I've always taken this to mean that I am not there yet - if "there" is a particular branded place. Yet I am not that person. I think I always write about the same things; but probably its true, in different ways. To get better you sometimes need to get worse. I think competence is overrated (but incompetence needs to be fixed.)
I'll stop now.


Anonymous said...

two lines:

'Grand projects are what you have when you're writing isn't yet good enough to simply be.';

'To get better you sometimes need to get worse.'

great stuff...

Jim Murdoch said...

My first thought after reading this was: As if we have any real control! By ‘we’ I mean ‘I’ because I judge everyone (probably unfairly and unreasonably) by my own standards. There are some bands—and solo acts and writers and artists too—who are very much one-trick ponies. I never saw John Wayne play any other character onscreen than the stylised version of himself that we all took to be the real John Wayne and the same goes for Woody Allen. And they get away with it, film after film. The plot for every Scooby Doo cartoon is essentially the same and Christ knows how many of them there’ve been. But then there’s something reassuring about this too. It’s like a kid wanting to be read the same story over and over again even though they have it memorised. Not everyone is Kate Bush. Most of us are Leonard Cohen. We have a very limited range but you can do a lot within narrow limits if you’re imaginative enough. Personally, like Beckett (not often one gets to compare oneself to Beckett), I find myself working within smaller and smaller spaces; I enjoy the confinement. I have no need to spread my wings and soar. Age is most definitely a factor. There’s not that much left I have an opinion on that I care to voice that I haven’t already written about and resolved myself on whatever the issues were. Occasionally something crops up that makes me think in a new way about an old thing but not so much. I’ve written only four poems this year and a novella that came out of the blue. The need to write has been satisfied for a while. I read a lot of poems online—especially those written in response to writing prompts—and I do wonder why they’re writing. I’m not sure ‘Just because we can’ is a good enough reason for me. If I don’t have anything that I feel really needs saying I tend not to say anything these days.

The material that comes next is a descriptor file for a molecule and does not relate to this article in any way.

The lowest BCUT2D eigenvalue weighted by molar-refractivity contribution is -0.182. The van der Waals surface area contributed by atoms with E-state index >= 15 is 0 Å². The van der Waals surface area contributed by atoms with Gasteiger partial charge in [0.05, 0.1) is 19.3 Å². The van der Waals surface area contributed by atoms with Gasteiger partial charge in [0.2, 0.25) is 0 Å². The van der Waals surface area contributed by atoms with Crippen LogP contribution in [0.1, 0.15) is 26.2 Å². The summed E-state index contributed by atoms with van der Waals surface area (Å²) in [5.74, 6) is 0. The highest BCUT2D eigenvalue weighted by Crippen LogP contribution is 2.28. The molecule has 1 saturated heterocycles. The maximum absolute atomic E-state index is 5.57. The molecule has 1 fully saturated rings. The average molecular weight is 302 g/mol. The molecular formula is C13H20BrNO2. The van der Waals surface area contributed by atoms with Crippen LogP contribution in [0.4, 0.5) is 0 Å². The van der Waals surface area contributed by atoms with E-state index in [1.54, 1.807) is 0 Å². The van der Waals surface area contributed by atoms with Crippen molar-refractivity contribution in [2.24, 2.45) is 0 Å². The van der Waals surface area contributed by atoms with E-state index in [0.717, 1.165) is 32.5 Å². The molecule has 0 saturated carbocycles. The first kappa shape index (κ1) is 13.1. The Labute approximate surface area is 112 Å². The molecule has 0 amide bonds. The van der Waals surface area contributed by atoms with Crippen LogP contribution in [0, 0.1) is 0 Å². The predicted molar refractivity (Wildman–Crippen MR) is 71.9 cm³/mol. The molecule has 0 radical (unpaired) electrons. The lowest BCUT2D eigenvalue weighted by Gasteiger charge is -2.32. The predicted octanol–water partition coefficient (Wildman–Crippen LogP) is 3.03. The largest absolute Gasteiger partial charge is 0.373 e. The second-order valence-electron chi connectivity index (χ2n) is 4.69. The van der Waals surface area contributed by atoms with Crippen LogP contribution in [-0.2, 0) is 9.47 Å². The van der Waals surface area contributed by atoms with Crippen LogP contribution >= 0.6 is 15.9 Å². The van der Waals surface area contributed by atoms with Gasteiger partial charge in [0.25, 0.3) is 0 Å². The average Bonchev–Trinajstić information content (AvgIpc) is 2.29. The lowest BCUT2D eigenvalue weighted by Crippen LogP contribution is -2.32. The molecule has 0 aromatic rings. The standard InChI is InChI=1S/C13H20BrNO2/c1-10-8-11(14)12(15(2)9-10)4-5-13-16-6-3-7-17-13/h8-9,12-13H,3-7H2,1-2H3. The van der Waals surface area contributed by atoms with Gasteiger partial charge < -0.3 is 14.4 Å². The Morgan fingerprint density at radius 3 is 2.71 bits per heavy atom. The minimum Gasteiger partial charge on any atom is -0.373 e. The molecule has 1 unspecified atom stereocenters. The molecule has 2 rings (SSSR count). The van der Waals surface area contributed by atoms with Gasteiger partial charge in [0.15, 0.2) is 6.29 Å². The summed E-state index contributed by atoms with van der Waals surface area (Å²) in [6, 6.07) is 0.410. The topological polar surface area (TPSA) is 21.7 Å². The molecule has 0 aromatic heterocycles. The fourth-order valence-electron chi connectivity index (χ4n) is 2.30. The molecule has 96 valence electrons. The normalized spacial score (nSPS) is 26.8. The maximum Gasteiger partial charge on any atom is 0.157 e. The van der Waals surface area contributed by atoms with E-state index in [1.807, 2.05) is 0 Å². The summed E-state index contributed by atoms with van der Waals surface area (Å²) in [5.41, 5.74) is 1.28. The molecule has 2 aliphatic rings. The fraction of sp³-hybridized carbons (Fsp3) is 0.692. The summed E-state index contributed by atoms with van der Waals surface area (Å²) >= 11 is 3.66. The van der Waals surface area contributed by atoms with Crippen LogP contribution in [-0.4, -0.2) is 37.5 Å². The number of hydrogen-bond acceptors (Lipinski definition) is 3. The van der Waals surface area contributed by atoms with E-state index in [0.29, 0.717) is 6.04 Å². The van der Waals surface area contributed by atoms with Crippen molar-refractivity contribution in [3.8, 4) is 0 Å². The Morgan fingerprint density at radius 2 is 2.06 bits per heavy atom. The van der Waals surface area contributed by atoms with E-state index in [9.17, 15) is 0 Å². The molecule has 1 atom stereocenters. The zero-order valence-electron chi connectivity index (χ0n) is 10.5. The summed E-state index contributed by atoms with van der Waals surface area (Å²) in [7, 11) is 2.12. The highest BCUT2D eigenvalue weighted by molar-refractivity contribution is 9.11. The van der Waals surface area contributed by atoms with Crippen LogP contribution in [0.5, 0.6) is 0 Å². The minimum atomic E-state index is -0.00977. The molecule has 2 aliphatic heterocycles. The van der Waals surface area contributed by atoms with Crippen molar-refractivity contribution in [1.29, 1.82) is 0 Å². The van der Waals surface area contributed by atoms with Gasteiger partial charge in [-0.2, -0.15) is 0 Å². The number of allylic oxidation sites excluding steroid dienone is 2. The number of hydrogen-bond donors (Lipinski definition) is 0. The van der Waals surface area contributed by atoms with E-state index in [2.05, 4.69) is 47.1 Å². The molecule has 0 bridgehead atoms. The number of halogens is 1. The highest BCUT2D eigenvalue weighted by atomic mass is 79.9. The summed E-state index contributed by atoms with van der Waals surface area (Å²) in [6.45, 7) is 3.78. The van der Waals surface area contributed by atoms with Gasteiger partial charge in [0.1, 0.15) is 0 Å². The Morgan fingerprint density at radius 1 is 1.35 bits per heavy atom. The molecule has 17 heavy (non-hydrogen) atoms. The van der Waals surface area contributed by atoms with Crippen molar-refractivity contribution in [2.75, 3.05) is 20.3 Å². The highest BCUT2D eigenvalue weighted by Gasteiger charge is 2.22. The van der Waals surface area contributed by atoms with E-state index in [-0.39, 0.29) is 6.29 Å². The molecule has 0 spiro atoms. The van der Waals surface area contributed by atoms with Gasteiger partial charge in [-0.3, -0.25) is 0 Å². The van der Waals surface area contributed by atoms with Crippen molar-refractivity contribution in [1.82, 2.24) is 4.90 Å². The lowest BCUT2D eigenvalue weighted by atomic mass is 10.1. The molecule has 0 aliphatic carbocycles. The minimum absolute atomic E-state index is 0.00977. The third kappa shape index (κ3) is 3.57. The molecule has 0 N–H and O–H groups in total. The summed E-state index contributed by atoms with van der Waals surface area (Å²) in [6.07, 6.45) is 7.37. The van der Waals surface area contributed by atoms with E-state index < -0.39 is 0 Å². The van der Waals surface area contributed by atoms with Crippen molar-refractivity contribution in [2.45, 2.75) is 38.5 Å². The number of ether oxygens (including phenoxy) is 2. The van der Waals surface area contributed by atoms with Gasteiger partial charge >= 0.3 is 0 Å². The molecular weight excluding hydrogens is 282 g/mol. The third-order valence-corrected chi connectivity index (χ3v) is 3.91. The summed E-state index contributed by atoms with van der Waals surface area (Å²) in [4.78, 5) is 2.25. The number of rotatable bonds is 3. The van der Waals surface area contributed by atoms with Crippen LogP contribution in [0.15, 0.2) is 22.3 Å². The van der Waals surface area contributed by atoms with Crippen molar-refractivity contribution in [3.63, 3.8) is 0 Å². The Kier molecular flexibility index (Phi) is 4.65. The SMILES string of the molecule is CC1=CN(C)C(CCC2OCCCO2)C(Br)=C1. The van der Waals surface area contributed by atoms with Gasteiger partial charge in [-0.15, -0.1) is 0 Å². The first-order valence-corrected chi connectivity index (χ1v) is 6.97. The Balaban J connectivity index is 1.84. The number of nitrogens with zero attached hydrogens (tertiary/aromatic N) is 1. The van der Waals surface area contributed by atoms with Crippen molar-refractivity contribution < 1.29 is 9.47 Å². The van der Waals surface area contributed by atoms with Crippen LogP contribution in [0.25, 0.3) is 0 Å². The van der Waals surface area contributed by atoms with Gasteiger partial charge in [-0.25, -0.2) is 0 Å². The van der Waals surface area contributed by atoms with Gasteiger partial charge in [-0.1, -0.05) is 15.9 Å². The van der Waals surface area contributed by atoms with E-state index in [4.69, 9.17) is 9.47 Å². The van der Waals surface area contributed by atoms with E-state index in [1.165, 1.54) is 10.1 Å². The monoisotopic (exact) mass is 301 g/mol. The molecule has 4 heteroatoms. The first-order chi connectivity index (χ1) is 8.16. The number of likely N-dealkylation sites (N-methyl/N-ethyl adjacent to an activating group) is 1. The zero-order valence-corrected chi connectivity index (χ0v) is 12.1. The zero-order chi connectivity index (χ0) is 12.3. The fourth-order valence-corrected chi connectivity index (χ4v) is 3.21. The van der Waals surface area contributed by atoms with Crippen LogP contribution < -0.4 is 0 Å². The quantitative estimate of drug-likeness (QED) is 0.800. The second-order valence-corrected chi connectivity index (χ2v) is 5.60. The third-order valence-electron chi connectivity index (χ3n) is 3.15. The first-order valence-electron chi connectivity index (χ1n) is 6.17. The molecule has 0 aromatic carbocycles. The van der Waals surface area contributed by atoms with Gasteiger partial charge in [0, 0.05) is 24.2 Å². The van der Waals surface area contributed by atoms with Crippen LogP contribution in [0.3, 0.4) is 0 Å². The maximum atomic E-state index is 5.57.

One of the films that sticks in my mind is The Glenn Miller Story, partially because I’ve always had a soft spot for June Allyson but mainly because of the scene where Miller stumbles on his “sound”. We writers don’t have a sound but we do have a voice and I discovered mine when I was about seventeen. I was never one for mimicking my heroes (although in later life I have done as a bit of fun) but I can see why a writer might need to experiment with new ways of saying things until he finds the way—sorry to get all Zen on you—that suits him best. How much mileage he or she can get out of that before they start to repeat themselves is another matter and there are those who’ve slogged away writing the same book over and over again (Anita Brookner by her own admission) and managed to hang onto an audience; there are those who’ve done the same and lost their audience and there are those who know when to call it a day.